University of Minnesota
The smiles, some toothy and some not as toothy, convey the story as Murray Warmath's Gopher football team hoists the Little Brown Jug after a victory over Michigan.
Photo: courtesy University Archives
New Web site offers multimedia retrospective of Memorial Stadium
By Rick Moore
Now that football is returning to campus at TCF Bank Stadium, it seems appropriate to reminisce about the new stadium's predecessor on campus, Memorial Stadium. The "Brickhouse," as fans affectionately called it, was built in 1924 and stood for nearly seven decades until its demolition in 1992.
As TCF Bank Stadium has taken shape over the past three years, the staff at University Libraries wondered how their archival resources and digital technology expertise could be used to capture and share the rich history of the Brickhouse.
They wrapped their resources into a new multimedia and interactive Web site that launched July 15, titled Memorial Stadium: 1924-1992. The site contains videos of games, as well as reproductions of photographs, programs, reports, correspondence, and blueprints scanned from the University Archives' collections. (See video below.)
At last count, there are almost 600 items in the site's database that were culled from the 18,000 cubic feet of material filed under a broad range of topics at University Archives. The Web site is about a year and a half in the making, says Beth Kaplan, head of University Archives.
"We're really excited about it," Kaplan says. "It's been a really fun project to work on, in large part because people have been so excited about it." The project has brought together a host of departments and people with a range of expertise, from digitization and Web experts to U Libraries staff and student interns.
Exhibit at Andersen
Selected materials from the new Memorial Stadium Web site will be installed in the Andersen Atrium Gallery (on the second and third floors of Elmer L. Andersen Library on the West Bank of the Twin Cities campus) from July 20 through September 26.
The material is organized into five main sections: The Brickhouse, The Gridiron, The Pageantry, The Life Inside, and Your Stories. "The Brickhouse" provides an overview of the stadium from its inspiration and construction to its waning days as a desolate landmark. "The Gridiron" focuses on the nine head coaches and hundreds of players that roamed the stadium's field, including legendary names such as Bronko Nagurski, Bruce Smith, Paul Giel, Bob McNamara, Bobby Bell, Sandy Stephens, Tony Dungy, Bernie Bierman, and Murray Warmath. "The Pageantry" section highlights Homecoming photos and programs, the University of Minnesota Marching Band, and cheerleading.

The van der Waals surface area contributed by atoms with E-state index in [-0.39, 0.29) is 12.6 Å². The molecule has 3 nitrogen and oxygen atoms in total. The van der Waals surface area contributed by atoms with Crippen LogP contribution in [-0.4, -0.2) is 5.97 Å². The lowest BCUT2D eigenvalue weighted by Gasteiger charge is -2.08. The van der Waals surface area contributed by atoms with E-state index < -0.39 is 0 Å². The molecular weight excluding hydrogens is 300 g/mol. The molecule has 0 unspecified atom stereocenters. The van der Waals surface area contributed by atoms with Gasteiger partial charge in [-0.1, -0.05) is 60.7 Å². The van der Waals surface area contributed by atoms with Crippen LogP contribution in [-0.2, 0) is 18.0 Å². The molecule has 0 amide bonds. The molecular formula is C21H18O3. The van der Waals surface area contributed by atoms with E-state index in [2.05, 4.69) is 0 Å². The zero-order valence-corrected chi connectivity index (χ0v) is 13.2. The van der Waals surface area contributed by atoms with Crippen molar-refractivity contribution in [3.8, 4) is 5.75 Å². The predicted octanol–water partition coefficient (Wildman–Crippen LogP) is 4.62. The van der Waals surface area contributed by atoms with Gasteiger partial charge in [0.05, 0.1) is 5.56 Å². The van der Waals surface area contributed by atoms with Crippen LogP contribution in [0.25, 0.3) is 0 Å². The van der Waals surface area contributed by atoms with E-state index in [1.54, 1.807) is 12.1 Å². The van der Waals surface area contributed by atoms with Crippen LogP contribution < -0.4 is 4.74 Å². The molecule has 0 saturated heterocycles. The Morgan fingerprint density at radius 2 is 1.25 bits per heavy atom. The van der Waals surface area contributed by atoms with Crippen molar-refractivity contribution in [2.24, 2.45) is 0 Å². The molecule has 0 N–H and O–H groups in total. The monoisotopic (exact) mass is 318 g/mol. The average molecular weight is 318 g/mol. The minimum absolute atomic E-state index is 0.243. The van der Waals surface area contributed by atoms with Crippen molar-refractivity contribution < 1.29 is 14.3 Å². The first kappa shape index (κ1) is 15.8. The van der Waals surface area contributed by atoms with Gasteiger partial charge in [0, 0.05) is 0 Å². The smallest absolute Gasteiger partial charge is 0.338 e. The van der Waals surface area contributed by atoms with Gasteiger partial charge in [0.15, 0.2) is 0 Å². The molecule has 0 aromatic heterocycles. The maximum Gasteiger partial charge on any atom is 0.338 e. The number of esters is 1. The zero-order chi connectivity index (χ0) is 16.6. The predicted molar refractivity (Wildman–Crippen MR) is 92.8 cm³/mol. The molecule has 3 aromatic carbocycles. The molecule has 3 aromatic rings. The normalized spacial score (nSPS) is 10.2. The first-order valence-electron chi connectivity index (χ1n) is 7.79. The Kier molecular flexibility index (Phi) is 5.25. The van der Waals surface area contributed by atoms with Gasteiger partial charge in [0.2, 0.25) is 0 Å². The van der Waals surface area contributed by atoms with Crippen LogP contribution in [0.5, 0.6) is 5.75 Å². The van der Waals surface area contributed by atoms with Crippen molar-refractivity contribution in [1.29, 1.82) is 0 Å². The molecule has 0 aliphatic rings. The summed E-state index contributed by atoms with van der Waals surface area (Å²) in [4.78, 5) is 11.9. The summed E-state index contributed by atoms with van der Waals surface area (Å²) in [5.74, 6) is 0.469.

While Memorial Stadium was synonymous with Golden Gopher gridiron glory—especially the six national championships between 1934 and 1960—its history includes much more. Much like the new stadium will, Memorial Stadium served the marching band, cheerleaders, other students, faculty, and the greater community. Says the site:
Beyond the battles of game day, Memorial Stadium bustled with activity throughout the decades. Groundbreaking research was conducted by renowned faculty members Dr. Ancel Keys (in the Laboratory of Physiological Hygiene) and Dr. Jean Piccard (on stratospheric balloon flight). People from Minnesota and beyond filled the stands for signature events: new graduates donned their caps and gowns for commencement ceremonies, the state's 100th birthday was honored, elephants and singers transformed the field for a production of "Aida," and Shriners from far and wide came together for the 1934 Shrine Imperial Council Session, all within the Brickhouse's storied walls.
You can check out photos of Piccard's stratosphere balloon experiment in June of 1936, which occurred about five months prior to the Gophers claiming their unprecedented third straight national championship.
The videos are a treat, offering a look at decades-old game footage that has rarely been viewed. Kaplan says that U Archives has an amazing and extensive film collection, but it's mostly inaccessible because it's 16 mm., delicate, and often has not been labeled correctly. To be viewed it needs to be cleaned and reformatted at the same time. "This project was a way to kind of chip away at that a little bit," Kaplan says.
The site uses Omeka, a free, open-source and interactive web-based publishing platform that allows visitors to share their own recollections of Memorial Stadium, which are captured in the fifth section, "Your Stories." Here visitors are encouraged to add their voices, videos, and photographs to create a more dynamic online shrine to the Brickhouse.
One fan recalls how his dad introduced him to Gopher football as a child, taking him to a game each year near his birthday in September. And another fan remembers the first game he attended at Memorial Stadium—a contest against Southern Cal in late October of 1955 that was played in snow, sleet, and a 20-mph westerly wind. His most vivid memory is of Minnesota quarterback Don Swanson's 65-yard touchdown run, "pretty much obscured by the snowflakes by the time he reached the far end zone, well after dusk. For the USC defenders it must have been like one of those bad dreams where the faster you try to run, the slower you go."
Memorial Stadium Web site